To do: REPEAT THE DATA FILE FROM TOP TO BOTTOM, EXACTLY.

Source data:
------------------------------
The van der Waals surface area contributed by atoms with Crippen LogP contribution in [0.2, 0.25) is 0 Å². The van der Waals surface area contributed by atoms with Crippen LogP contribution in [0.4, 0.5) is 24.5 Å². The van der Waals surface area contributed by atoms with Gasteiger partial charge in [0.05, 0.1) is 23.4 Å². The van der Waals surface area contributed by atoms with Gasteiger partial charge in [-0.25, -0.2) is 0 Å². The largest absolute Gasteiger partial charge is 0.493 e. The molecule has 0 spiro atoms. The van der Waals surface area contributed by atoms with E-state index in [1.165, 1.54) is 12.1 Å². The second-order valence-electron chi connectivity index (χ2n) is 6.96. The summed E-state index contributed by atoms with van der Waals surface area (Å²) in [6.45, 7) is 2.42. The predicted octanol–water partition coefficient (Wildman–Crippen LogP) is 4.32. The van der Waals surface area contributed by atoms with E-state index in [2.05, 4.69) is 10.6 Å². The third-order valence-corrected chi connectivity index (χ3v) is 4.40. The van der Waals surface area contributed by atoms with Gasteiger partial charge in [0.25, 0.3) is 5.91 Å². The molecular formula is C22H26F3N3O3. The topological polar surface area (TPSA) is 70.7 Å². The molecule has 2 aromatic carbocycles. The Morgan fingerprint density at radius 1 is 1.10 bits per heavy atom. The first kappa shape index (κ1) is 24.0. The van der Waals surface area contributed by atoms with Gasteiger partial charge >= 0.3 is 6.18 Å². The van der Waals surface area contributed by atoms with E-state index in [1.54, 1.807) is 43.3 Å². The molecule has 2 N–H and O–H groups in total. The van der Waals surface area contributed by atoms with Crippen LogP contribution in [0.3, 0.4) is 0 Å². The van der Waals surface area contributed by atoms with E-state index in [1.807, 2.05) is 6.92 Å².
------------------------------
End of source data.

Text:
The van der Waals surface area contributed by atoms with Crippen LogP contribution in [0.2, 0.25) is 0 Å². The van der Waals surface area contributed by atoms with Crippen LogP contribution in [0.4, 0.5) is 24.5 Å². The van der Waals surface area contributed by atoms with Gasteiger partial charge in [0.05, 0.1) is 23.4 Å². The van der Waals surface area contributed by atoms with Gasteiger partial charge in [-0.25, -0.2) is 0 Å². The largest absolute Gasteiger partial charge is 0.493 e. The molecule has 0 spiro atoms. The van der Waals surface area contributed by atoms with E-state index in [1.165, 1.54) is 12.1 Å². The second-order valence-electron chi connectivity index (χ2n) is 6.96. The summed E-state index contributed by atoms with van der Waals surface area (Å²) in [6.45, 7) is 2.42. The predicted octanol–water partition coefficient (Wildman–Crippen LogP) is 4.32. The van der Waals surface area contributed by atoms with E-state index in [2.05, 4.69) is 10.6 Å². The third-order valence-corrected chi connectivity index (χ3v) is 4.40. The van der Waals surface area contributed by atoms with Gasteiger partial charge in [0.25, 0.3) is 5.91 Å². The molecular formula is C22H26F3N3O3. The topological polar surface area (TPSA) is 70.7 Å². The molecule has 2 aromatic carbocycles. The Morgan fingerprint density at radius 1 is 1.10 bits per heavy atom. The first kappa shape index (κ1) is 24.0. The van der Waals surface area contributed by atoms with Gasteiger partial charge >= 0.3 is 6.18 Å². The van der Waals surface area contributed by atoms with E-state index in [1.54, 1.807) is 43.3 Å². The molecule has 2 N–H and O–H groups in total. The van der Waals surface area contributed by atoms with Crippen LogP contribution in [0.3, 0.4) is 0 Å². The van der Waals surface area contributed by atoms with E-state index in [1.807, 2.05) is 6.92 Å².